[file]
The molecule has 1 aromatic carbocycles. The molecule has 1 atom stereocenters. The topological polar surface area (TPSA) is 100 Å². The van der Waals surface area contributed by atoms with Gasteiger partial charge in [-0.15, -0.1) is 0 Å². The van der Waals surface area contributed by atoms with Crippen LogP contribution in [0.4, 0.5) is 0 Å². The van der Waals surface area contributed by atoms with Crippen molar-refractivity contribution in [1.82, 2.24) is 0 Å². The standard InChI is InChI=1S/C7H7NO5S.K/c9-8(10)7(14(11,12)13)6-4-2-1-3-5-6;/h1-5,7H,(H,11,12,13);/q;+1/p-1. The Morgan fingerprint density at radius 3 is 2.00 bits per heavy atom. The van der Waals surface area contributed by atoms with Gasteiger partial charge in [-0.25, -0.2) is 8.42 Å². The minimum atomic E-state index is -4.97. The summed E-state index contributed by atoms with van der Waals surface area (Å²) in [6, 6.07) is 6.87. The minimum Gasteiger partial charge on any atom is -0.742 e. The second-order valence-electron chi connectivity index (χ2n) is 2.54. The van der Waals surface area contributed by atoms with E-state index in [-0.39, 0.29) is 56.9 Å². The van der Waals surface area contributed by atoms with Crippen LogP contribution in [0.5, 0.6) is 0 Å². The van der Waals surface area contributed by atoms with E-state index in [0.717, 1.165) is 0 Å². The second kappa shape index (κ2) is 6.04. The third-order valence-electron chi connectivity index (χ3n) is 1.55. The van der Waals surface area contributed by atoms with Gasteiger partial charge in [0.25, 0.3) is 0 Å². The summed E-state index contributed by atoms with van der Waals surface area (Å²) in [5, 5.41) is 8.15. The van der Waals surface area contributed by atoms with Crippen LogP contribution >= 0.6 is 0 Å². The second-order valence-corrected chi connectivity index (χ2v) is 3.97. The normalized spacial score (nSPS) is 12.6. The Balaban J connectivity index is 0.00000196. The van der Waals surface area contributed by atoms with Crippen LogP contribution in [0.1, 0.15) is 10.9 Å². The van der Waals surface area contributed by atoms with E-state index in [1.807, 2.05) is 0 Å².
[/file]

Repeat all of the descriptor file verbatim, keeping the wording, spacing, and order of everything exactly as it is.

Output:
The molecule has 1 aromatic carbocycles. The molecule has 1 atom stereocenters. The topological polar surface area (TPSA) is 100 Å². The van der Waals surface area contributed by atoms with Gasteiger partial charge in [-0.15, -0.1) is 0 Å². The van der Waals surface area contributed by atoms with Crippen LogP contribution in [0.4, 0.5) is 0 Å². The van der Waals surface area contributed by atoms with Crippen molar-refractivity contribution in [1.82, 2.24) is 0 Å². The standard InChI is InChI=1S/C7H7NO5S.K/c9-8(10)7(14(11,12)13)6-4-2-1-3-5-6;/h1-5,7H,(H,11,12,13);/q;+1/p-1. The Morgan fingerprint density at radius 3 is 2.00 bits per heavy atom. The van der Waals surface area contributed by atoms with Gasteiger partial charge in [-0.25, -0.2) is 8.42 Å². The minimum atomic E-state index is -4.97. The summed E-state index contributed by atoms with van der Waals surface area (Å²) in [6, 6.07) is 6.87. The minimum Gasteiger partial charge on any atom is -0.742 e. The second-order valence-electron chi connectivity index (χ2n) is 2.54. The van der Waals surface area contributed by atoms with E-state index in [-0.39, 0.29) is 56.9 Å². The van der Waals surface area contributed by atoms with Crippen LogP contribution in [0.5, 0.6) is 0 Å². The van der Waals surface area contributed by atoms with E-state index in [0.717, 1.165) is 0 Å². The second kappa shape index (κ2) is 6.04. The third-order valence-electron chi connectivity index (χ3n) is 1.55. The van der Waals surface area contributed by atoms with Gasteiger partial charge in [0.25, 0.3) is 0 Å². The summed E-state index contributed by atoms with van der Waals surface area (Å²) in [5, 5.41) is 8.15. The van der Waals surface area contributed by atoms with Crippen LogP contribution >= 0.6 is 0 Å². The second-order valence-corrected chi connectivity index (χ2v) is 3.97. The normalized spacial score (nSPS) is 12.6. The Balaban J connectivity index is 0.00000196. The van der Waals surface area contributed by atoms with Crippen LogP contribution in [0.1, 0.15) is 10.9 Å². The van der Waals surface area contributed by atoms with E-state index in [1.807, 2.05) is 0 Å².